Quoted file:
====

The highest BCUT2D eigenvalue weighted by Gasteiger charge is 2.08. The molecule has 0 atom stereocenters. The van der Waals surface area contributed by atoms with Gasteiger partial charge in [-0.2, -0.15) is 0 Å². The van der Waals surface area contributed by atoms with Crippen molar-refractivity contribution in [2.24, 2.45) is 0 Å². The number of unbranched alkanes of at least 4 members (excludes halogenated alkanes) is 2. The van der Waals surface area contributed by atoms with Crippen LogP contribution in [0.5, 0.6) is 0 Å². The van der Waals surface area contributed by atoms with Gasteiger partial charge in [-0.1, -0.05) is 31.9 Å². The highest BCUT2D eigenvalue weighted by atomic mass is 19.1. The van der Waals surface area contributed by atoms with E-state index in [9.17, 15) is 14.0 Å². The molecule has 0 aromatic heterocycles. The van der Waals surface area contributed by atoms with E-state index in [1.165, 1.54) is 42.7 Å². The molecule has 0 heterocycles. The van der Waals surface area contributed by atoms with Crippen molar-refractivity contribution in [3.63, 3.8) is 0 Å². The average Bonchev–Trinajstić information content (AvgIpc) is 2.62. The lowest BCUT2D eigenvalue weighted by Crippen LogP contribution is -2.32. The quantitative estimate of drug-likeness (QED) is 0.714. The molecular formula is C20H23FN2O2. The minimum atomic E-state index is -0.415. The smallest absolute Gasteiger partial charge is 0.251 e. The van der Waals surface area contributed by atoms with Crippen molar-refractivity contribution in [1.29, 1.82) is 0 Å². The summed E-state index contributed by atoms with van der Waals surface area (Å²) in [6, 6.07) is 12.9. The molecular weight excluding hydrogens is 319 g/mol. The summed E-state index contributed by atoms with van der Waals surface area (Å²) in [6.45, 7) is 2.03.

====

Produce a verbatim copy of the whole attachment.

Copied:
The highest BCUT2D eigenvalue weighted by Gasteiger charge is 2.08. The molecule has 0 atom stereocenters. The van der Waals surface area contributed by atoms with Gasteiger partial charge in [-0.2, -0.15) is 0 Å². The van der Waals surface area contributed by atoms with Crippen molar-refractivity contribution in [2.24, 2.45) is 0 Å². The number of unbranched alkanes of at least 4 members (excludes halogenated alkanes) is 2. The van der Waals surface area contributed by atoms with Crippen LogP contribution in [0.5, 0.6) is 0 Å². The van der Waals surface area contributed by atoms with Gasteiger partial charge in [-0.1, -0.05) is 31.9 Å². The highest BCUT2D eigenvalue weighted by atomic mass is 19.1. The van der Waals surface area contributed by atoms with E-state index in [9.17, 15) is 14.0 Å². The molecule has 0 aromatic heterocycles. The van der Waals surface area contributed by atoms with E-state index in [1.165, 1.54) is 42.7 Å². The molecule has 0 heterocycles. The van der Waals surface area contributed by atoms with Crippen molar-refractivity contribution in [3.63, 3.8) is 0 Å². The average Bonchev–Trinajstić information content (AvgIpc) is 2.62. The lowest BCUT2D eigenvalue weighted by Crippen LogP contribution is -2.32. The quantitative estimate of drug-likeness (QED) is 0.714. The molecular formula is C20H23FN2O2. The minimum atomic E-state index is -0.415. The smallest absolute Gasteiger partial charge is 0.251 e. The van der Waals surface area contributed by atoms with Crippen molar-refractivity contribution in [1.29, 1.82) is 0 Å². The summed E-state index contributed by atoms with van der Waals surface area (Å²) in [6, 6.07) is 12.9. The molecular weight excluding hydrogens is 319 g/mol. The summed E-state index contributed by atoms with van der Waals surface area (Å²) in [6.45, 7) is 2.03.